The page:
You see, certain feelings, smells, and tastes remain with us, no matter where we move. That satisfying taste, the scent of fresh bread, the crunch of the crust, the salty butter, washed down with hot coffee, will always stay with me. Now that I am opening my own Senior Living Community, my first priority will be to have the chef make buttered rolls every day. Here at The Lodge at Old Trail, which is in the middle of a multi-generational community, I plan on passing this wonderful taste to all those around. Children who visit, the neighborhood grandchildren of my residents walking by after school for a visit–all will get a buttered roll to store in their stomachs and memory banks. And hopefully, when my friend’s father comes down for a visit from New Hampshire, he will feel at home with a simple cup of coffee and a buttered roll.

  3. Grandmother’s day

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    Since it is Mother’s day, I wanted to share this article that my cousin, Page Evans, wrote. The picture below is of my Aunt and Uncle Tommy and my nieces. Uncle Tommy and Mary Page are exactly what I mean when speaking of active seniors. They are always on the go, enjoying their life and the lives of their children and grandchildren. Truly a family that understands and lives the concept of sharing what they know with the generations below them!

    Tom and Mary Page Evans, Page’s parents, with daughters Peyton and Katherine Schwartz
    “Life happens to you while you’re busy making other plans.”
    If there were a manual for mothers, this quote from John Lennon could be the header. The truth is, we never know what we’re going to get. Our kids surprise us in every way imaginable. If we’re lucky, it’s mostly good. But we all know life–and our children–are not perfect. And we, as parents–and people–are not perfect. We need to try our best to stay positive and flexible when “life happens.” Then there are our computers. Yep, they can be imperfect as well–especially when our children make too many movies on them, overloading the system.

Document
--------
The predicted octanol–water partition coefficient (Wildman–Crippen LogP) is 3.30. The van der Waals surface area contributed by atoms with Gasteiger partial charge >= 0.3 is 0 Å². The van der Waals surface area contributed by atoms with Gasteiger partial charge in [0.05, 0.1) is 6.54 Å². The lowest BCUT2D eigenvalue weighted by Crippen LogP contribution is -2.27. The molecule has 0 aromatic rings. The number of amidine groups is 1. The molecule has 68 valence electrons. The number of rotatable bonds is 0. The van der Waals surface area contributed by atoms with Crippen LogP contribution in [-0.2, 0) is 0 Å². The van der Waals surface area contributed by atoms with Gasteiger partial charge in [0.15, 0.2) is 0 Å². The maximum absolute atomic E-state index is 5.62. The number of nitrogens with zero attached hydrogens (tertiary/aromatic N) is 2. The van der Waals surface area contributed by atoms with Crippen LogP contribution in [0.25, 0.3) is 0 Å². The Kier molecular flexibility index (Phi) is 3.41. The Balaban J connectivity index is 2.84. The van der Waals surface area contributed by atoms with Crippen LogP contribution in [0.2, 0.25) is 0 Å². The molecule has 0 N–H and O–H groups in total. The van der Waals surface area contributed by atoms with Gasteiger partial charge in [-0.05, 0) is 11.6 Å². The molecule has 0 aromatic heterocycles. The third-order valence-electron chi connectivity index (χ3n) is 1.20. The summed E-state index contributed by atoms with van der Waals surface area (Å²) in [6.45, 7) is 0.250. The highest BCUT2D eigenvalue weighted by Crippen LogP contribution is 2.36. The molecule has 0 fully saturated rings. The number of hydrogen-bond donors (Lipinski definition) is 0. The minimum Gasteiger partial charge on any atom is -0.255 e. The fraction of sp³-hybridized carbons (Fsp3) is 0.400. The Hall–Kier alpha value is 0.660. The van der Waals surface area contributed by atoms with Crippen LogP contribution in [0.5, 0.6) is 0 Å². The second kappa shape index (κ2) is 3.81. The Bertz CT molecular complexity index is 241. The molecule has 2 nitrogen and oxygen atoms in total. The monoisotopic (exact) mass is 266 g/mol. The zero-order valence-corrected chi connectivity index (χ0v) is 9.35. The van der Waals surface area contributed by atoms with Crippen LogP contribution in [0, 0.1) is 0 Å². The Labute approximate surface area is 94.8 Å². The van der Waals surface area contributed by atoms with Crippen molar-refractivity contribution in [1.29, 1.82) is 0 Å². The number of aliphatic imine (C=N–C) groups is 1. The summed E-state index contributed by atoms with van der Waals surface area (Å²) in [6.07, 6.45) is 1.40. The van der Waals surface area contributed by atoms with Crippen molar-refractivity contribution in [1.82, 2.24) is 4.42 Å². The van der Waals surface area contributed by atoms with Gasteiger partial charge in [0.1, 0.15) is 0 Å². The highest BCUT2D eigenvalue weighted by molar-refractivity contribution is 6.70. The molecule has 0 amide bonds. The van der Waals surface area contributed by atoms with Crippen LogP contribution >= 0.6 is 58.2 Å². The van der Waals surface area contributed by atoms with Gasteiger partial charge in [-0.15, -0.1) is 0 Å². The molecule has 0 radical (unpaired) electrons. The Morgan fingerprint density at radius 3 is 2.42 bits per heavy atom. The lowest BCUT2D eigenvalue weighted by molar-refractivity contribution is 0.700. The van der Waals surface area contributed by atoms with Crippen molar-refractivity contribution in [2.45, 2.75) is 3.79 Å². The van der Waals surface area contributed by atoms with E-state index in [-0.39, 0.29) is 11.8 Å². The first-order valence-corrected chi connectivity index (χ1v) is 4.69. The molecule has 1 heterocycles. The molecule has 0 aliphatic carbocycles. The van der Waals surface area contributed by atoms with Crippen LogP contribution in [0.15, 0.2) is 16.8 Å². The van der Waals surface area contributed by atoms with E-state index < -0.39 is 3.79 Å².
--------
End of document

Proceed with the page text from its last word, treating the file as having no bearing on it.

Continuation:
(Photo by: Page Evans) Happy Mom’s Day!
    So on that note, let me tell you what just happened to me. I was busy writing a Mother’s Day column for The Georgetown Dish. Getting started was problematic. I couldn’t figure out what my message was. Did I want to write about my mother, my role as a mother, what we try to teach our children, what our children teach us. As I was writing, I knew I was teetering on being overly sappy. I was, as my minister Luis Leon likes to say, “indulging my nostalgia.”

    In any case, I’m sitting at a table at Patisserie Poupon, fully loaded on carbs and caffeine, typing up a storm. Blah, blah, blah…Be kind…Be polite…Be happy…Be grateful…Help others. The screen goes black. Everything I’d just written was sucked into some black hole.
    Help! I’m in the middle of writing about how grateful I am for my children and how important gratitude is in life. Hmmmmm. Looks like the computer is not so grateful for all the movies my little darlings have made.
    So here’s my first thought: I think I’m going to cry. But I’m in a public place, so this isn’t a viable option.
    Second thought: Smash the computer. Now what would I do if my children did this? Definitely not an option.
    Third thought: Think about what I’d say to my children.
    Good question. What would I tell them? I’d tell them what I always do: Take a deep breath, have a glass of water, and go for a walk. Things will be better when you get back. Have faith.
    So that’s exactly what I did. And where did I get this advice? My mother, of course

    Multi generational
    My Aunt and Uncle, with their Grandchildren